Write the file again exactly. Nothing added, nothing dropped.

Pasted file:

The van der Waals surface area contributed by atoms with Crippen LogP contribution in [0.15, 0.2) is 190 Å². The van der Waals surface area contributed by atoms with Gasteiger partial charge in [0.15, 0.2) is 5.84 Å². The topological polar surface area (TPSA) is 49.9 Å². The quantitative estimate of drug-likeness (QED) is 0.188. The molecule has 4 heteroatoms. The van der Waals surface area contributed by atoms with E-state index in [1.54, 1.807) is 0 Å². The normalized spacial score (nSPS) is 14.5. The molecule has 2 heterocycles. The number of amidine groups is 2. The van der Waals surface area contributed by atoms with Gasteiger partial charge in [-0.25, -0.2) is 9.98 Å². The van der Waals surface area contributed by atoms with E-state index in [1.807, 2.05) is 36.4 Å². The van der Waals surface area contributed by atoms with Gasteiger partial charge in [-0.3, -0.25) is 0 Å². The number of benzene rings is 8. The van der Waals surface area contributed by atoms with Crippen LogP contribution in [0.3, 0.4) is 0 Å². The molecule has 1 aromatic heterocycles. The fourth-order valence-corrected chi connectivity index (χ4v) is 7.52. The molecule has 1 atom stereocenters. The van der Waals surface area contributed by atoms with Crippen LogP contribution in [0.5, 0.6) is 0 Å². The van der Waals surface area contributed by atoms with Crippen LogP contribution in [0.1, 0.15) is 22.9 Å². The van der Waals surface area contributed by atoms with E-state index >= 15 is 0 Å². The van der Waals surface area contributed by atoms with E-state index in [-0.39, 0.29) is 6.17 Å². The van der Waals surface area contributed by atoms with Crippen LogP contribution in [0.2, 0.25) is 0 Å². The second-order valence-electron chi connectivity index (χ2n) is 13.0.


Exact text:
The van der Waals surface area contributed by atoms with Crippen LogP contribution in [0.15, 0.2) is 190 Å². The van der Waals surface area contributed by atoms with Gasteiger partial charge in [0.15, 0.2) is 5.84 Å². The topological polar surface area (TPSA) is 49.9 Å². The quantitative estimate of drug-likeness (QED) is 0.188. The molecule has 4 heteroatoms. The van der Waals surface area contributed by atoms with E-state index in [1.54, 1.807) is 0 Å². The normalized spacial score (nSPS) is 14.5. The molecule has 2 heterocycles. The number of amidine groups is 2. The van der Waals surface area contributed by atoms with Gasteiger partial charge in [-0.25, -0.2) is 9.98 Å². The van der Waals surface area contributed by atoms with E-state index in [1.807, 2.05) is 36.4 Å². The van der Waals surface area contributed by atoms with Gasteiger partial charge in [-0.3, -0.25) is 0 Å². The number of benzene rings is 8. The van der Waals surface area contributed by atoms with Crippen LogP contribution in [0.3, 0.4) is 0 Å². The molecule has 1 aromatic heterocycles. The fourth-order valence-corrected chi connectivity index (χ4v) is 7.52. The molecule has 1 atom stereocenters. The van der Waals surface area contributed by atoms with Crippen LogP contribution in [0.5, 0.6) is 0 Å². The van der Waals surface area contributed by atoms with Crippen LogP contribution in [0.1, 0.15) is 22.9 Å². The van der Waals surface area contributed by atoms with E-state index >= 15 is 0 Å². The van der Waals surface area contributed by atoms with E-state index in [-0.39, 0.29) is 6.17 Å². The van der Waals surface area contributed by atoms with Crippen LogP contribution in [0.2, 0.25) is 0 Å². The second-order valence-electron chi connectivity index (χ2n) is 13.0.